Avoiding Gray Divorce: Marriage Risk After 50

Dr. Robert Ritzema

February 27, 2017

Your marriage lasted this long—through ups and downs, joys and sorrows, lean years and prosperous ones. You thought the two of you had built something lasting. Why is your marriage in crisis now when you are over 50?

More than ever before, those in middle adulthood or beyond are finding themselves asking this question. A sociologist's study at Bowling Green State University found that the divorce rate in adults 50 and up doubled between 1990 and 2010. About 1 in 4 divorces in 2010 involved persons aged 50 or older. So, if you are over 50 and your marriage is in crisis, you are not alone. There are reasons why marriages between middle-aged or elderly partners flounder, and understanding these reasons can be useful in knowing how to address a marital crisis. This article describes four factors that commonly contribute to "gray divorces," with implications for addressing marital problems after age 50.

The Emphasis on Happiness

Susan Brown, one of the researchers in the Bowling Green study and author of The Gray Divorce Revolution, suggests that marriage is less role-oriented than it used to be. In the 1950s and 60s, a marriage was considered successful as long as the partners fulfilled their roles. Now, there is more emphasis on personal happiness and satisfaction in marriage. Coincident increases in longevity often make marital unhappiness more salient. If a 50-year-old realizes the marriage isn't happy, she or he may be contemplating three-plus decades of future unhappiness.

Implications: Recognize that personal satisfaction, not just role performance, is important in a relationship. If you or your partner is unhappy with the marriage, discuss the reasons for the unhappiness and ways to address it. Don't assume that happiness can't change; it can, if its sources are dealt with.

The Changing Role of Women

Susan Brown also reports that approximately two-thirds of the time, the woman is unwilling to continue with the marriage. Why are more middle-aged or elderly women making that choice? One factor may be the increase in the number of women in the workplace. Working women are both more confident about making their way alone in the world and more able to support themselves financially.

Implications: Be aware that the dynamics of marriage in our current cultural climate are different than they were for our parents or grandparents. Think carefully about the structure of your marriage, recognizing that the Biblical model for marriage is not of wife-as-servant but of mutual submission and service.

Life Transitions

Many couples have focused primarily on nurturing their children.  When all the kids leave home, couples who haven't built a firm friendship foundation through the years are at risk for having a crisis. Another transition that can result in a crisis occurs a few years later when one or both partners retire. Partners who got along reasonably well when spending a relatively small portion of their days together can experience tension and conflict when they are with each other more.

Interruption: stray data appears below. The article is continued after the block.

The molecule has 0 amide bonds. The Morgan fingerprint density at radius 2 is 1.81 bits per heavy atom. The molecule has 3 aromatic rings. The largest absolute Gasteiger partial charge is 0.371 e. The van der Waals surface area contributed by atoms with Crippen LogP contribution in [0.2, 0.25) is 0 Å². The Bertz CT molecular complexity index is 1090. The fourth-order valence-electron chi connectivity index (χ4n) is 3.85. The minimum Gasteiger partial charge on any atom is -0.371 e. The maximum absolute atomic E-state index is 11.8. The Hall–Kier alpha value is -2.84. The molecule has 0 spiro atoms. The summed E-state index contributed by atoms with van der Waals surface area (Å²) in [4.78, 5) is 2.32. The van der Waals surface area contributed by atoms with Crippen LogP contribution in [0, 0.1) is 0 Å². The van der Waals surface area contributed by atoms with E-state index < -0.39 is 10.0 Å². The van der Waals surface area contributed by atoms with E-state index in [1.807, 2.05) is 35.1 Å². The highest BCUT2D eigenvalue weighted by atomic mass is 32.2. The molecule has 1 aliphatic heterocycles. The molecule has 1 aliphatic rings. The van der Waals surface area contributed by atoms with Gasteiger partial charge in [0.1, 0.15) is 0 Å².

Implications: People and their circumstances change, so their marriages also need to change if they are to be healthy. Talk about these changes as you notice them. Discuss not only the immediate conflict but how it fits in with the changing relationship. Just as individuals need to formulate new goals when the old ones are accomplished, couples need to do the same.

Prior Relationships

Another reason for the increase in divorce among those aged 50 and older is that many in that age group have been divorced before. One or more previous divorces increase the likelihood of divorcing again. The Bowling Green research team found that the rate of divorce after age 50 is 2.5 times higher for those who had remarried than for those on their first marriage. Many of these second or third marriages are of shorter duration, and the divorce rate among those 50 and older who have been married less than 10 years is 10 times higher than the divorce rate in that age group for those who have been married 40 or more years.

Implications: Previously divorced people may have unresolved issues from earlier relationships that can affect the current marriage. Such issues need to be attended to. Also, couples in a troubled second marriage may not have taken sufficient time to get to know each other and learn to work together; committing to such a process before considering divorce is useful.

Marriages between partners older than 50 are being strained like never before. Yet these strains can also be occasions for growth. Work to understand the reasons underlying your current marital difficulties and use that information to guide you and your partner's efforts to address the problems in your relationship. You'll be glad you did!

About the author — Dr. Robert Ritzema

Bob Ritzema is a clinical psychologist, having received his doctorate from Kent State University. He has worked for over 25 years as a psychotherapist and more than 10 years as a college professor. He retired from Methodist University in 2012 to return to his hometown of Grand Rapids, Michigan in order to assist his parents. He currently works part-time at Psychology Associates of Grand Rapids and worships at Monroe Community Church. He has two sons and three grandchildren.

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